Cycle – World “Generating I”
Yoshio Shirakawa was born in Kitakyushu, Fukuoka Prefecture, in 1948. In 1970, he travelled to Europe to study philosophy at the University of Strasbourg’s Faculty of Literature. He was admitted to the École nationale supérieure des beaux-arts in Paris in 1974, and graduated from Kunstakademie Düsseldorf in 1981. During his time in Düsseldorf, he was strongly influenced by Joseph Beuys’s concept of “social sculpture”. In 1983, he returned to Japan and established a new base in Gunma. Here he began creating works themed around his place of residence. In addition to his artistic activities, Shirakawa is also an energetic writer. In 1989, he accepted a new position at the Kitakanto Art Academy, which operated in Maebashi from 1976 to 1999. He has been based in Maebashi since then.
The Kitakanto Art Academy contained exhibition spaces as well as classrooms, and here Shirakawa founded the organization PLACE/GUNMA to work on projects with students. He also established the school’s Contemporary Art Research Centre with Masashi Ogura as a director, and held exhibitions of modern artists such as Sarkis.
This work could be called Shirakawa’s most important work of the 1990s. Shirakawa spent most of the decade as a teacher, and the school was an important supporter of Shirakawa’s activities. Unfortunately, most of the work he created during this time no longer exists, which makes this work an important historical source for that period. The title, Cycle – World, is a symbolic concept often used by Shirakawa at the time. The circle motif has been an important theme for him since his stay in Europe. As he explains:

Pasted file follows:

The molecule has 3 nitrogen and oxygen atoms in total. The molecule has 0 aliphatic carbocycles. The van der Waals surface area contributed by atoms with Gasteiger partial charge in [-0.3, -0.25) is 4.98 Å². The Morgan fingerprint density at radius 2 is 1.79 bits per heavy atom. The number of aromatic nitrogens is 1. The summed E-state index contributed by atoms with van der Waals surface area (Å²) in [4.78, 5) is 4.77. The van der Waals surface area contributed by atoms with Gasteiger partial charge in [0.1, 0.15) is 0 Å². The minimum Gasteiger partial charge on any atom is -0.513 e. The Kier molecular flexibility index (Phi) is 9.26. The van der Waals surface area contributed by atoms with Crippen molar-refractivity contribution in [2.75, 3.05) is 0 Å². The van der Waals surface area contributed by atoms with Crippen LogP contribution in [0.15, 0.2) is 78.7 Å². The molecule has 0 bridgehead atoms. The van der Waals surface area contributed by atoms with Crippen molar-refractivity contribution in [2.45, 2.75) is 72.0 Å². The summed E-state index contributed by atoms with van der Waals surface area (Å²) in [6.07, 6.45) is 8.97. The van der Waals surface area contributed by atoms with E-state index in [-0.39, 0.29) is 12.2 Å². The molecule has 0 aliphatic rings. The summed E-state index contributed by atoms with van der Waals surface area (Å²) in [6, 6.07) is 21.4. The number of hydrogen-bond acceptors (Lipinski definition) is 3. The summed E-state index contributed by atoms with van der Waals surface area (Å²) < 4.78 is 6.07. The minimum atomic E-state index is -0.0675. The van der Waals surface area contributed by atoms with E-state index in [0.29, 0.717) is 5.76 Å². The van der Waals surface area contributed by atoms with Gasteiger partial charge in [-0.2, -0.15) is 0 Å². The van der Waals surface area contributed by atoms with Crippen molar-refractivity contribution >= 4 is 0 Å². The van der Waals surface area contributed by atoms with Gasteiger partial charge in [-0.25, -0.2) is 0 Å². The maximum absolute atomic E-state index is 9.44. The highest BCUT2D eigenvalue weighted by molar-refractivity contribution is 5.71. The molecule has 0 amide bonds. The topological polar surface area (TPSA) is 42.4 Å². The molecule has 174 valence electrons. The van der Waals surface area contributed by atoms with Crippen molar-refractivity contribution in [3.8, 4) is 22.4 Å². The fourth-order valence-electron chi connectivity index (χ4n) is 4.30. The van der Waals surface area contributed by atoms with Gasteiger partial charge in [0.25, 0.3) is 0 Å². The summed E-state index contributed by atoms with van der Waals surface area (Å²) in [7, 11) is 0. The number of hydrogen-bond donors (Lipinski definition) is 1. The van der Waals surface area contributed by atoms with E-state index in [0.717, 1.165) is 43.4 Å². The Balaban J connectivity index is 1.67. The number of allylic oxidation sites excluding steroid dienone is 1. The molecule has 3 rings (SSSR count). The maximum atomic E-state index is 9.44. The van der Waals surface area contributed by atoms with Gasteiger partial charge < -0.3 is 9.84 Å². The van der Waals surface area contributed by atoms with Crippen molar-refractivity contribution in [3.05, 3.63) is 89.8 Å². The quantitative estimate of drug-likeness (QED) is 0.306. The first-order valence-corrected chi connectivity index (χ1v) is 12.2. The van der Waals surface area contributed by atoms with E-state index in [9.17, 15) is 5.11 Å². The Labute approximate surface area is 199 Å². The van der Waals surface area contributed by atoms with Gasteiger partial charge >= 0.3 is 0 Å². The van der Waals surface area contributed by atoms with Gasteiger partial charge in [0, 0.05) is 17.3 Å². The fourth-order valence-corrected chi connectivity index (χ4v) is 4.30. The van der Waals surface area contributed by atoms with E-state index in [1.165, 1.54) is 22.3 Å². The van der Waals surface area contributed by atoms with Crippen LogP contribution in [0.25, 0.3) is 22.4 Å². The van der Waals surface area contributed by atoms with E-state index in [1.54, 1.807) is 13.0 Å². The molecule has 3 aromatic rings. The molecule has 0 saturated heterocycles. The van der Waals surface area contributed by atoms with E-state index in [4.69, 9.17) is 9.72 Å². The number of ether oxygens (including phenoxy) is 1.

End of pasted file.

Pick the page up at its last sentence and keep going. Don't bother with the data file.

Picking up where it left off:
To me, the circle is not just a shape but also a thought, a concept, a structure in itself. As a result, even if that shape came into my hands, it was an inexplicable presence that would vanish if I tried to grasp its form or search for its origin. (From SHIRAKAWA, Gendai Kikakushitu, 1995)
The circle is simultaneously a motif and a course of motion. It represents a worldview in which concept, thought, and shape merge and harmonise, evocative of everything from the movement of the sun to reincarnation in Buddhism.
This work was originally presented in an exhibition room at the Kitakanto School of Fine Arts, then exhibited with sculpture of the same title in the solo exhibition Cycle – World, held at Sagacho Exhibit Space.
The work thus expressed the theme of cycles through both a three-dimensional and two-dimensional piece, but, unfortunately, the sculpture has been lost